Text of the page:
University of Illinois Extension

Love and Limits: A Powerful Combination

Cheri Burcham, Family Life Educator

There are a lot of different ways to raise children. What works for one child may not work for another. And some days, it seems like nothing works.

Most of us fall into one of four basic parenting styles, although none of them are always consistent.

Dictator parents set clear expectations for children and enforce the rules. But they tend to be harsh in their methods and often use punishment.

Permissive parents are child-centered and nurturing, but have trouble saying no.

Uninvolved parents don't set limits or have high expectations; however, they aren't warm and affectionate either.

Authoritative parents set clear expectations for their children and follow through on rules. Yet, while they set firm rules and consequences for disobedience, they are clearly warm and affectionate toward their children. As a result, children raised by authoritative parents are usually happy, self-controlled, and have good self-esteem. This combination of love and limits seems to produce more cooperative children who do better in school.

Setting appropriate limits and enforcing consequences are important parts of authoritative parenting. Here are some tips to follow when setting limits for your grandchildren:

  • Set as few limits as possible. If you set too many limits, it becomes impossible to enforce them.
  • Enforce the limits set. If limits are not enforced, your grandchildren will begin to question whether you really mean them.
  • Set clear rules the children will understand.
  • Let your grandchildren know what they can do.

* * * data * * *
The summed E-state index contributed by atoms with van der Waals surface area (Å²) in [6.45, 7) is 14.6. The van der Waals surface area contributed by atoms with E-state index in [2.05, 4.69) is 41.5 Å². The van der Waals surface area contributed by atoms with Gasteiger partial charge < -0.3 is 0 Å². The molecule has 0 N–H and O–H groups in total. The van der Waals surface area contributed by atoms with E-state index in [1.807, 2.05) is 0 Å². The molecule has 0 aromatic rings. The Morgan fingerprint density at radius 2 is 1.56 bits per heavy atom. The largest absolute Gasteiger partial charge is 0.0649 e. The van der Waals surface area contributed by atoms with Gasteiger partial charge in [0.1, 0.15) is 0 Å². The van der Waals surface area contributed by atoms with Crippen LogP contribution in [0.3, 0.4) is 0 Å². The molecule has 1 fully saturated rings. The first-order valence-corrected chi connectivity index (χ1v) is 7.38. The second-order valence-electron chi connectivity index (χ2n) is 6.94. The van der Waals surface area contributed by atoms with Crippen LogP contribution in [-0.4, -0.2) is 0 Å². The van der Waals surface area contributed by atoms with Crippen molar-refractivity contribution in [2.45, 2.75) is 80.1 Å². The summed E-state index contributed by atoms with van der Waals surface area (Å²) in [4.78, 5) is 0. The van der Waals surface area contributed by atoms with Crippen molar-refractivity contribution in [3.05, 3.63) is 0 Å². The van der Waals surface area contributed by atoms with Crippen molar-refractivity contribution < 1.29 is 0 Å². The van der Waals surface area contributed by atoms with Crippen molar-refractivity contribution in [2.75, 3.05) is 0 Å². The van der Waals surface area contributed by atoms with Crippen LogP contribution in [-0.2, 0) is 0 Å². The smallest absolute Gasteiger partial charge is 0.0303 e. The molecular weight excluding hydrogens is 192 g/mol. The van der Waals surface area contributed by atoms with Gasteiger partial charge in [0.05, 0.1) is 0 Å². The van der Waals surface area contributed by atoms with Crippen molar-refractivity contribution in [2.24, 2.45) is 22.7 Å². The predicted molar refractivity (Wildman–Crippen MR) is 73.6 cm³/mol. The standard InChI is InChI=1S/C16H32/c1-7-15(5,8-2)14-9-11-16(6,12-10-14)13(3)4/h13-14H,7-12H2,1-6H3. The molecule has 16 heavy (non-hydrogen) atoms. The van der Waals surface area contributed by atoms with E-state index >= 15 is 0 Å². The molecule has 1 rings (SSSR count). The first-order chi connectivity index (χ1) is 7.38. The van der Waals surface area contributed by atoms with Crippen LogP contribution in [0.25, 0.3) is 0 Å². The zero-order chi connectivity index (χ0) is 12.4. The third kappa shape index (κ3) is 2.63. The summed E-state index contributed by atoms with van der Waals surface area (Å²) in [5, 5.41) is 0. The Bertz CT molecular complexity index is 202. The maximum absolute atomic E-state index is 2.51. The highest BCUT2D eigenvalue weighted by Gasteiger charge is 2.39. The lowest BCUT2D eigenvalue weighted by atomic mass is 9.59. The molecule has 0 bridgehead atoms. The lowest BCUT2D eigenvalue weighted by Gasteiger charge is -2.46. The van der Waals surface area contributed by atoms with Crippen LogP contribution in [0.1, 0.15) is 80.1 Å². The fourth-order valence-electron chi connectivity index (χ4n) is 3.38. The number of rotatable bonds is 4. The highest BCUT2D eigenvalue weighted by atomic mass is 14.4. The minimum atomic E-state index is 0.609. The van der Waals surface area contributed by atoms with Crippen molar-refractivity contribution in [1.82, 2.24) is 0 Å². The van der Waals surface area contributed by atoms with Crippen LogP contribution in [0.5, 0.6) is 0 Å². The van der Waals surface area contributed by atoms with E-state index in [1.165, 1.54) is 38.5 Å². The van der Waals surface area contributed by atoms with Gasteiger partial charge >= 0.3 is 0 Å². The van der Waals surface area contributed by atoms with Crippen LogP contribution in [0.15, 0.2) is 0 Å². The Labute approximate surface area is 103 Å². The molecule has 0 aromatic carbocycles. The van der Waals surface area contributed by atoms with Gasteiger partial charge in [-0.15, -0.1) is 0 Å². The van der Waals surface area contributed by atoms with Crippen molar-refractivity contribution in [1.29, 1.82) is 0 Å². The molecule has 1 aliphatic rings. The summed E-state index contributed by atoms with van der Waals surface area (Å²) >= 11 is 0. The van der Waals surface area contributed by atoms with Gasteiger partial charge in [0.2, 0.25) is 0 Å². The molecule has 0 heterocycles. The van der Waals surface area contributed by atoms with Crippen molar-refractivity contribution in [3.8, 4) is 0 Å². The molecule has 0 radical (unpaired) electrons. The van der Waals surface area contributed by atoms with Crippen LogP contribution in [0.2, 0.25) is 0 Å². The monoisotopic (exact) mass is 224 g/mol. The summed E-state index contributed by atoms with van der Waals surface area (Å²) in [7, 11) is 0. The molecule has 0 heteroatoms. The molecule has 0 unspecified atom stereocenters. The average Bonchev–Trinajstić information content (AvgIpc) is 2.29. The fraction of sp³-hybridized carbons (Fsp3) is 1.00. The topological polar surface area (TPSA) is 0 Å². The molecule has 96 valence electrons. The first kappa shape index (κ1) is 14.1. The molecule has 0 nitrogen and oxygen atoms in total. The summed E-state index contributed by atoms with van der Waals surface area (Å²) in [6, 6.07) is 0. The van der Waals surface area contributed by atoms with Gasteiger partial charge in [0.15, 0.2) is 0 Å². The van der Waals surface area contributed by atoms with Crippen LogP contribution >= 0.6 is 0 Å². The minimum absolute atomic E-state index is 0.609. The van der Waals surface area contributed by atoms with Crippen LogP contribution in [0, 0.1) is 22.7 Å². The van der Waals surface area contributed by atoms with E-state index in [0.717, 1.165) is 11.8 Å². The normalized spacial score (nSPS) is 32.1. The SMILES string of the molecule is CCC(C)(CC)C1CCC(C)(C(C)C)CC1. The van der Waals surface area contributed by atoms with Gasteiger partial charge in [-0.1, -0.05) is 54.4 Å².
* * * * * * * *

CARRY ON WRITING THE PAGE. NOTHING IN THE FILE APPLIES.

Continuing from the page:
• Tell your grandchildren the consequences of breaking the rules beforehand and make the consequences reasonable, respectful and related to the deed.
  • Help your grandchildren understand why limits are set.
  • Every child will sometimes choose unacceptable behavior. This is your opportunity to help children learn better ways to act. Effective ways to correct a child's bad behavior are:
    • Get at eye level with your grandchildren and touch them firmly on the shoulder or arm to get their attention.
    • Use a quiet, firm voice to send the message that you are in control and serious and that you are going to talk to them about something important.
    • Tell your grandchildren what they did wrong without turning it into a lecture.
    • Ask your grandchildren what they will do next time.
    • Tell your grandchildren that they are good and that you expect that they will do better next time.
    • Give your grandchildren a hug.

Sometimes we need to realize that our behavior may need to be altered to create the positive changes in the child's behavior. It is the combination of love and limits that we need to strive for as parents and grandparents.